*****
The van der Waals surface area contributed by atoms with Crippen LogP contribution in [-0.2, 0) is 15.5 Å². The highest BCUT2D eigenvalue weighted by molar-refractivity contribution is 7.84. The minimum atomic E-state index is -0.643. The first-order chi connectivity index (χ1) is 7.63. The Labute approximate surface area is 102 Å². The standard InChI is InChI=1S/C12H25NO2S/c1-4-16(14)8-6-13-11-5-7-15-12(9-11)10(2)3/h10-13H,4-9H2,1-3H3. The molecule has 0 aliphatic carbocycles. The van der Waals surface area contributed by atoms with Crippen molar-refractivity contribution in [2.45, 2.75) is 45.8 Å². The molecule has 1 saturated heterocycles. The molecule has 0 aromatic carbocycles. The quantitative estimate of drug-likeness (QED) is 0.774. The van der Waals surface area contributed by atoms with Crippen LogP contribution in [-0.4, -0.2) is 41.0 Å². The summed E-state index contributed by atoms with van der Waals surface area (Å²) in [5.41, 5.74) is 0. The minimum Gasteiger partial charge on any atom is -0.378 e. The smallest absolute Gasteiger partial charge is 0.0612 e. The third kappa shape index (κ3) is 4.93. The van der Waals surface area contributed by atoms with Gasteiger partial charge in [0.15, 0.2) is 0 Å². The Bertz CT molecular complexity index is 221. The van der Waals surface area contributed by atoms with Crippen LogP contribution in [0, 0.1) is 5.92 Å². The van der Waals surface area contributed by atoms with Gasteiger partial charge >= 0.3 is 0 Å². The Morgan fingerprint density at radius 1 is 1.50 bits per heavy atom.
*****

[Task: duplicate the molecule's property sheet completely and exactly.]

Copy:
The van der Waals surface area contributed by atoms with Crippen LogP contribution in [-0.2, 0) is 15.5 Å². The highest BCUT2D eigenvalue weighted by molar-refractivity contribution is 7.84. The minimum atomic E-state index is -0.643. The first-order chi connectivity index (χ1) is 7.63. The Labute approximate surface area is 102 Å². The standard InChI is InChI=1S/C12H25NO2S/c1-4-16(14)8-6-13-11-5-7-15-12(9-11)10(2)3/h10-13H,4-9H2,1-3H3. The molecule has 0 aliphatic carbocycles. The van der Waals surface area contributed by atoms with Crippen molar-refractivity contribution in [2.45, 2.75) is 45.8 Å². The molecule has 1 saturated heterocycles. The molecule has 0 aromatic carbocycles. The quantitative estimate of drug-likeness (QED) is 0.774. The van der Waals surface area contributed by atoms with Crippen LogP contribution in [-0.4, -0.2) is 41.0 Å². The summed E-state index contributed by atoms with van der Waals surface area (Å²) in [5.41, 5.74) is 0. The minimum Gasteiger partial charge on any atom is -0.378 e. The smallest absolute Gasteiger partial charge is 0.0612 e. The third kappa shape index (κ3) is 4.93. The van der Waals surface area contributed by atoms with Gasteiger partial charge in [0.15, 0.2) is 0 Å². The Bertz CT molecular complexity index is 221. The van der Waals surface area contributed by atoms with Crippen LogP contribution in [0, 0.1) is 5.92 Å². The van der Waals surface area contributed by atoms with Gasteiger partial charge >= 0.3 is 0 Å². The Morgan fingerprint density at radius 1 is 1.50 bits per heavy atom.